The authority of the Scripture by Raul Enyedi
The authority of the Scripture
So far we have seen that the Scripture is amazing, fascinating, unique book, and that what we can be sure that what we read today represents indeed what was written in those times.
But how are we supposed to relate to this book? Is its message relevant today, does it speak to us, does it answer to our questions and the problems we cope with? Is the Scripture the final authority in what it concerns us, in the things we believe and do in life? Can we trust that what it says as being good is good indeed, that what is warns as being bad is bad indeed and that its promises will be fulfilled?
What does “The final authority of the Bible” mean?
Floyd Barackman defines it as it follows:
The authority of the Biblie has been described as the feature the Scripture has to require faith in all its statements and submission to these statements. Being the Word of God, the Scripture has the intrinsic right to command and impose to the people, both to the saved and the unsaved ones, submission to God’s will. This right means the authority of the Bible.
In order for the Bible to be the final authority that we appeal to, it has to be the Word of God, it has to originate in God. And in order to be the Word of God, it has to be directly inspired by God in its entirety, not just in some parts of it. And if the Bible is the final authority, then some other things will result from this: it is inerrant and infallible (it does not contain errors); and, since the writing of the Bible is ended, God’s special revelation has ended. And if it has ended, then God told us all He meant to say and does not add anything to what is written. This means that the Scripture is sufficient for all our needs and relevant for our generation, as well.
- I. Inspiration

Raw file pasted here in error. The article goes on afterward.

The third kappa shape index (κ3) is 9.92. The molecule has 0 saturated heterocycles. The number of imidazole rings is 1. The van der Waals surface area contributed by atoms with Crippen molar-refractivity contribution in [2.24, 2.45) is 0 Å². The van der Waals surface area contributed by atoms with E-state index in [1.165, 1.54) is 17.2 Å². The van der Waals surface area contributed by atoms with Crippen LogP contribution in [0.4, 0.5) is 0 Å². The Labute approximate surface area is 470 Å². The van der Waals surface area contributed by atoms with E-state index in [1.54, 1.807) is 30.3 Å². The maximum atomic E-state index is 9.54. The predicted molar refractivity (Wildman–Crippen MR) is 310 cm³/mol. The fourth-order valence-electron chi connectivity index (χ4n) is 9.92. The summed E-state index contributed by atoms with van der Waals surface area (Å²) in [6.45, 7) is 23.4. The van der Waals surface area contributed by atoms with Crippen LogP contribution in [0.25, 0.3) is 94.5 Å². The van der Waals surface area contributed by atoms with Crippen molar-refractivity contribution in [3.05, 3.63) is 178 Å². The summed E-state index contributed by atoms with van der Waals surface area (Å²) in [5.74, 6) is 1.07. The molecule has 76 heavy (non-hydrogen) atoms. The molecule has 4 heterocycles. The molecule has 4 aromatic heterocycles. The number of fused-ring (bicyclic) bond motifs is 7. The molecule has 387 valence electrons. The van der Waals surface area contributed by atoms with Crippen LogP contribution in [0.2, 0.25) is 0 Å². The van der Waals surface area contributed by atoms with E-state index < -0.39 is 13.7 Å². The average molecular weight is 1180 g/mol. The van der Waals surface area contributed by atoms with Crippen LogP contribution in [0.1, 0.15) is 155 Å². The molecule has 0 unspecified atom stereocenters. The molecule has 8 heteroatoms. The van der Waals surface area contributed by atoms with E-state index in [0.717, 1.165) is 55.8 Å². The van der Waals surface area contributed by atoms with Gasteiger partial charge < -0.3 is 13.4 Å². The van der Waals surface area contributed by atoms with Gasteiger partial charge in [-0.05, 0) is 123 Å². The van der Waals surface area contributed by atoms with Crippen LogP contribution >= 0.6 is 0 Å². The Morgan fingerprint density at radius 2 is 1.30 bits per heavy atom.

The inspiration of the Scripture is the crucial argument for its authority. If the Scripture is not inspired by God, then it can not be God’s Word and can not be the final authority for what we believe and practice.
We will bring few proofs in the favor of the inspiration of the Scripture. The first category of proofs regards the features of the book, while the second treats its claims.
- The scientific testimony. The Bible is a treatise of science, but it is important to know that it is accurate scientifically in all the fields it touches. The historical, geographical, astronomical, etc. information is all correct and so far none of it has been proved as being scientifically erroneous. The Jewish archaeologist Nelson Glueck stated:
No archaeological discovery has ever contradicted the narratives of the Bible. There have been made a lot of archaeological discoveries that confirm under every aspect and with accuracy the data from the historical field of the Bible.
2. The proof of the prophecies. The Bible contains hundreds of prophecies that have been fulfilled with accuracy. Only in the Person of Lord Jesus Christ there have been fulfilled 300 prophecies. Some of them were so detailed that the critics tried to claim that the books containing them were written hundreds of years after the consumming of the events they were speaking about. Daniel, speaking about the Macedonian Empire, Isaia, speaking about king Cyrus long before his birth, the prophecies about the fall of the city of Babylon to the Medo-Persians, the fall of Tyre and many such prophecies are remarkable and impossible to explain by a certain power of anticipation their author had.